When DriveFish began providing cheap data recovery for a flat fee several years ago, there were very few if any other companies out there providing a similar service. Over the last few years, we have watched the industry grow as more companies attempt to provide cheap data recovery. But for a variety of reasons, DriveFish is still considered the best cheap data recovery, a title we are honored to have bestowed upon us.
With DriveFish, our recovery fees are some of the lowest in the industry and unlike some other cheap data recovery companies, we will never tell you one price and then give you another later. The prices listed on our website are a flat fee, and aside from target media and shipping, this is the ONLY cost you pay. No diagnosis or lab fee. No fee if we don’t recover the data you want. No extra fee for parts or because the drive ended up taking extra time. Just the simple flat fee based on the capacity of the hard drive. That’s all.
We also strive to continue providing the best customer service possible, and help you every way we can through your data recovery experience, which we know can be stressful and even frustrating with certain companies. Therefore we keep our model the same: to provide the best cheap data recovery with quality service and keep our customers happy.
It is this philosophy that has kept DriveFish number 1 in the cheap data recovery market for years now, and we plan to keep that position for many more.
Later in this first quarter of 2013, Kingston claims they will have a 1 TB flash drive available to the market. This is a vast jump up in capacity for flash media. Known as the DataTraveler HyperX Predator, the drive communicates with USB 3.0 and promises read speeds of up to 240MB/s and write speeds of up to 160MB/s. This is incredibly fast compared to historic flash media speeds!
Of course, you will have to pay a pretty penny to get your hands on one of these HyperX Predators. The currently available 512GB model is $1750, so if you want to be one of the first in line to get the 1TB model, get ready to break open your wallet. Of course, if you’re willing to wait a little while these will come down in price. Who knows, by later in the year there will probably be a 2TB available!
We are thankful to have discerning readers looking at our blog posts, and one of these readers commented on a recent post we did about RAID setups. In this article, we discussed how RAID stands for Redundant Array of Independent Disks. This is true, though originally the acronym stood for Redundant Array of Inexpensive Disks, as our reader pointed out. More often now the “I” stands for “Independent”.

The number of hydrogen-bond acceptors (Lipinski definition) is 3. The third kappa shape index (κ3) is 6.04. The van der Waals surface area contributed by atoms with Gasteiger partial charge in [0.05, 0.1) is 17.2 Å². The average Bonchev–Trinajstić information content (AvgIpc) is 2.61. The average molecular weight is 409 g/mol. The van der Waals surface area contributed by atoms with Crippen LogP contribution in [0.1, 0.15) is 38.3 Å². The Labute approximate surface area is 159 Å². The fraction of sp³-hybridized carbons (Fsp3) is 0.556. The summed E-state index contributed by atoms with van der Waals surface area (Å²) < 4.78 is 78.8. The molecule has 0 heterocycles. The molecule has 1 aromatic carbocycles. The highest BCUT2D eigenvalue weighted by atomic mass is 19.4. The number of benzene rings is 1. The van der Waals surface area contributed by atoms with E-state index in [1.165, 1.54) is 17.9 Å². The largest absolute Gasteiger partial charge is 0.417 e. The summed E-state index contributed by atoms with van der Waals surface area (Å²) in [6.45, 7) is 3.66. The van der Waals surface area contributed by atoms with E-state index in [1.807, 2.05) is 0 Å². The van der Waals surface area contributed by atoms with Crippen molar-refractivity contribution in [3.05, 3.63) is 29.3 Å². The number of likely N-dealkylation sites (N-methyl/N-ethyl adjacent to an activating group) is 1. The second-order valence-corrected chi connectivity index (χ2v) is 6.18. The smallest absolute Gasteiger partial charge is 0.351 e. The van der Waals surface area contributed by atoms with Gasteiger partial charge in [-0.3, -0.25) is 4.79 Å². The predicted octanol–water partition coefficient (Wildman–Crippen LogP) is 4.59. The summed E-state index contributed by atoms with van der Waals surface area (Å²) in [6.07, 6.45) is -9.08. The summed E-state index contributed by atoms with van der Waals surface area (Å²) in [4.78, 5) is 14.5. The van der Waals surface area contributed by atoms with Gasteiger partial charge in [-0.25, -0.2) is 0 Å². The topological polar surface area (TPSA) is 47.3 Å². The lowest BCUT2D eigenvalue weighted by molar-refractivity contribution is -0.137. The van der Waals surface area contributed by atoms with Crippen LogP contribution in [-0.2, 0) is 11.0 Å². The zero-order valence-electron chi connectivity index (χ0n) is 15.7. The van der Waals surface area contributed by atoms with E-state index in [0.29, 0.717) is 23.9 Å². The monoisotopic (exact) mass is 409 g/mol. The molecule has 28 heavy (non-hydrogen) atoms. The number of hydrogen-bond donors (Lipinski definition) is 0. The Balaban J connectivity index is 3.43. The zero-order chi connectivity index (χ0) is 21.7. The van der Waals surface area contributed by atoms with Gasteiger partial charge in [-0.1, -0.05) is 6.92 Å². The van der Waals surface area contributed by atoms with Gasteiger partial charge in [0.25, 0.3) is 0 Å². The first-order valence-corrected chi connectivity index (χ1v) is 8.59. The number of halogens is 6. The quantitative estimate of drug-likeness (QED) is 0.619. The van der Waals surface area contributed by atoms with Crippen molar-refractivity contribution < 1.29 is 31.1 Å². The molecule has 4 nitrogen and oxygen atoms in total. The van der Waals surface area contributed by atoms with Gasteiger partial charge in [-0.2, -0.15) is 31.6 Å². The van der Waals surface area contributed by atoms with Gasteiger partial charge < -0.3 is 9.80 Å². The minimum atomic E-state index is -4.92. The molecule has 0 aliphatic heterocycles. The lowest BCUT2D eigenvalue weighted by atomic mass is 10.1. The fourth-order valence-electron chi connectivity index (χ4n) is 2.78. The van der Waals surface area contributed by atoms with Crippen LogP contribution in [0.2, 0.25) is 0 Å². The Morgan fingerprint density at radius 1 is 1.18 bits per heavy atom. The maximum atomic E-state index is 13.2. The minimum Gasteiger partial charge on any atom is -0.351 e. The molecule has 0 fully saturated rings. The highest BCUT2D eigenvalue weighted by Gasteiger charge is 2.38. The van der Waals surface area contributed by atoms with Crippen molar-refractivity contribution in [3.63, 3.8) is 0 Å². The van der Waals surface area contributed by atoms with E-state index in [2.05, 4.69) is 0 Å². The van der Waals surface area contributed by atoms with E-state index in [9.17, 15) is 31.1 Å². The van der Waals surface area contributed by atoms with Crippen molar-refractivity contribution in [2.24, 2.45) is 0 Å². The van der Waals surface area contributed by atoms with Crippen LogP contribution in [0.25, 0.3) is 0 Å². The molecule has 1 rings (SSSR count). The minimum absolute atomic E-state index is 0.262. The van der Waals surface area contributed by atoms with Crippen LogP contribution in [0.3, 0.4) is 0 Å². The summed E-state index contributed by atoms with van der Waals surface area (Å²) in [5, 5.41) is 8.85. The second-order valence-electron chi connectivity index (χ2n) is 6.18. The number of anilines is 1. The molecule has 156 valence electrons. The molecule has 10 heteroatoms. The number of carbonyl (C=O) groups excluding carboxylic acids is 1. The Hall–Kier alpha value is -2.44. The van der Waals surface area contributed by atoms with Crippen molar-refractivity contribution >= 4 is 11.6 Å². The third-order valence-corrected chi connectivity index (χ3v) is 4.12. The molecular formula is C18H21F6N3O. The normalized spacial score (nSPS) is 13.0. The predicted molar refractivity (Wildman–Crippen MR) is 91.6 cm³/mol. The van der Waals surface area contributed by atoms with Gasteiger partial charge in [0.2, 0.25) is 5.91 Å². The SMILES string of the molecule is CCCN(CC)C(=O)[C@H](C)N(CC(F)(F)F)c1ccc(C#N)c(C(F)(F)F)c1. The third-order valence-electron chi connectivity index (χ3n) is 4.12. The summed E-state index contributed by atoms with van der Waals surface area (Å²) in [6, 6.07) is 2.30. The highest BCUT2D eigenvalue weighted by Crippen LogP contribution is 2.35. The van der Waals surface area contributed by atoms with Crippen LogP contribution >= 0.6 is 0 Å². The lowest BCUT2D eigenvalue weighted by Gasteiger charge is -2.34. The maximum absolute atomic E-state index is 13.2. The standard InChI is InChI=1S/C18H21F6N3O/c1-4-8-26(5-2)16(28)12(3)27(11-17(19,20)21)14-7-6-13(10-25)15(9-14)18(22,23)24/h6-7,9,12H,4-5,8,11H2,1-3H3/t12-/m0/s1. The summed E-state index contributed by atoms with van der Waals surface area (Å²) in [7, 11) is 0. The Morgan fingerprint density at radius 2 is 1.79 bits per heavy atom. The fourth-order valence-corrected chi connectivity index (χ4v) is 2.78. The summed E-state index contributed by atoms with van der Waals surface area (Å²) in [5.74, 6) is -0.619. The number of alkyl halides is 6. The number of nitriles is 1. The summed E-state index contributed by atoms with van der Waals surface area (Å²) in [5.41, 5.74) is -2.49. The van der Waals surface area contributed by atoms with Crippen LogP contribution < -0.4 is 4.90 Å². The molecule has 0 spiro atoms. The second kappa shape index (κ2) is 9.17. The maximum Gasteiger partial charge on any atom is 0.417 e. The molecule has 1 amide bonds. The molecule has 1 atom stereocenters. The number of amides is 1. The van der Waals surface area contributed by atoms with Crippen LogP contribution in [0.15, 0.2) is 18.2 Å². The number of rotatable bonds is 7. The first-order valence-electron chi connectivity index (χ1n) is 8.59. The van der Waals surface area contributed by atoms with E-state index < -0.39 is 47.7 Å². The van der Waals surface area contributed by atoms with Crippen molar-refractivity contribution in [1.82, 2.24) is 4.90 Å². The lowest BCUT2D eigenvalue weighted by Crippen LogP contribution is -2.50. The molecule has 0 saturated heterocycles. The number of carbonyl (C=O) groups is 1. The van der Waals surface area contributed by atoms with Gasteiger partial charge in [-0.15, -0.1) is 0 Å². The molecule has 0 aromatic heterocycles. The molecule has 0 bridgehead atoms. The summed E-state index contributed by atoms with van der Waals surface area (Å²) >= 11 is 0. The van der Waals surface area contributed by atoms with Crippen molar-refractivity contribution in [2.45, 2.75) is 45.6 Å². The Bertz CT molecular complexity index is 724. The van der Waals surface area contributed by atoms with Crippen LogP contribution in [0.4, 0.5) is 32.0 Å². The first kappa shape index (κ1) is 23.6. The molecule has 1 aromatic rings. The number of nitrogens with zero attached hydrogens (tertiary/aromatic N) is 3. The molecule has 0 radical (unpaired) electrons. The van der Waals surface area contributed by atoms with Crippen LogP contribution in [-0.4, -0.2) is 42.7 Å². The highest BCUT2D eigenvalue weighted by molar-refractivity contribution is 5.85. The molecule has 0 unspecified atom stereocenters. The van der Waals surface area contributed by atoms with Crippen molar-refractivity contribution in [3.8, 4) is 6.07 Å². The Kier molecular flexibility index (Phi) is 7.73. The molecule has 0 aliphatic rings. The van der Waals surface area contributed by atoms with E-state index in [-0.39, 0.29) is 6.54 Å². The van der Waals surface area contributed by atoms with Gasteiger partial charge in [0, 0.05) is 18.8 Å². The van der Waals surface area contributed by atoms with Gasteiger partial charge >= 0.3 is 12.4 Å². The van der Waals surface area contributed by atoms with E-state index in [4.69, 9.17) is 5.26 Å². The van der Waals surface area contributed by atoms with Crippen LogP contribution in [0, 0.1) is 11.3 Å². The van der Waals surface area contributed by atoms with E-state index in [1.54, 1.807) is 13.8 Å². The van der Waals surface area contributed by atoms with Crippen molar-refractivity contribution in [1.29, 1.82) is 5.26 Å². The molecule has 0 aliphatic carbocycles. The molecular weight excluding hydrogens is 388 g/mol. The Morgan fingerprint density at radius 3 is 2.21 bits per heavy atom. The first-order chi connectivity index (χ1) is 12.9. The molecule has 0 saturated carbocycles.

Either acronym can be misleading depending on the setup. Some RAID setups can use quality (read: not inexpensive) disks, and some RAIDs are actually set up so the multiple disks require each other to function, meaning they are not completely independent. For example, in a RAID 0 setup the data is split between disks, making it not entirely redundant (or independent for that matter). These setups are used more for performance, while setups like RAID 1 have mirror images on each disk, so they are actually redundant but perform slower.
So what does RAID stand for? Redundant Array of Independent Disks? Redundant Array of Inexpensive Disks? Well, it doesn’t really matter. Different RAID setups can be fitting for different people’s needs. If you work in an environment where data loss is not an option, it is worthwhile to create more redundancy and sacrifice performance speed. If you are looking for storage and speed, it’s possible you can use a more performance speed based system.
You’ll want to do your homework before putting any type of RAID system together, but you can give us a call here at DriveFish and we will be glad to answer any questions you may have and help you construct a custom RAID setup suited to your needs.
After experiencing a hard drive failure, many customers ask us about more reliable solutions of data storage. One of these possible solutions is a RAID setup, which stands for “redundant array of independent disks.” This method of data storage combines multiple disks into one unit, providing a level of redundancy to insure the safety of the data even in the case of failed disks. The term is now used for many types of data storage that replicates data on multiple physical drives, but accessed by a computer operating system as a single drive.
RAIDs can be set up under a number of different types of architecture, depending on whether the user is more interested in data integrity, speed, or capacity. These are designated with numbers such as RAID 0 or RAID 1, etc. RAID 0 for example is used more for performance. The data is split up amongst the drives but it does not provide redundancy and therefore any drive failure destroys the array. More drives in the array allow for greater bandwith but also a greater risk of data loss.